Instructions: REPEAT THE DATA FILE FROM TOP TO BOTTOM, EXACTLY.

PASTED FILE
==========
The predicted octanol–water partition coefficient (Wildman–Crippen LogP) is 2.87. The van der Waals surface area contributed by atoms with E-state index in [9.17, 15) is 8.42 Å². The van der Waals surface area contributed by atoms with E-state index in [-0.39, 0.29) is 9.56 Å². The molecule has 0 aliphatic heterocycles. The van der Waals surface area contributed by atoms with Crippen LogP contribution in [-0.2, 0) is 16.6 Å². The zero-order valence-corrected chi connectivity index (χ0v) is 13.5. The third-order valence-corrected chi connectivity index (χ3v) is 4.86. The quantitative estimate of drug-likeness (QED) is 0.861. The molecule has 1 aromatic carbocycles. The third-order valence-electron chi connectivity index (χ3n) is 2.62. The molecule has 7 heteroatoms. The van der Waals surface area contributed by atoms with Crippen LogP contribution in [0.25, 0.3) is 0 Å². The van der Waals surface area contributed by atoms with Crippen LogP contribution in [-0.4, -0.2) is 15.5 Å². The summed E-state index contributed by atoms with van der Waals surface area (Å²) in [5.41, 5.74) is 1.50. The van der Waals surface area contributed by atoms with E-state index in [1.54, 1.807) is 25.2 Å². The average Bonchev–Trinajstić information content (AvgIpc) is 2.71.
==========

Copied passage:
The predicted octanol–water partition coefficient (Wildman–Crippen LogP) is 2.87. The van der Waals surface area contributed by atoms with E-state index in [9.17, 15) is 8.42 Å². The van der Waals surface area contributed by atoms with E-state index in [-0.39, 0.29) is 9.56 Å². The molecule has 0 aliphatic heterocycles. The van der Waals surface area contributed by atoms with Crippen LogP contribution in [-0.2, 0) is 16.6 Å². The zero-order valence-corrected chi connectivity index (χ0v) is 13.5. The third-order valence-corrected chi connectivity index (χ3v) is 4.86. The quantitative estimate of drug-likeness (QED) is 0.861. The molecule has 1 aromatic carbocycles. The third-order valence-electron chi connectivity index (χ3n) is 2.62. The molecule has 7 heteroatoms. The van der Waals surface area contributed by atoms with Crippen LogP contribution in [0.25, 0.3) is 0 Å². The van der Waals surface area contributed by atoms with Crippen LogP contribution in [-0.4, -0.2) is 15.5 Å². The summed E-state index contributed by atoms with van der Waals surface area (Å²) in [5.41, 5.74) is 1.50. The van der Waals surface area contributed by atoms with E-state index in [1.54, 1.807) is 25.2 Å². The average Bonchev–Trinajstić information content (AvgIpc) is 2.71.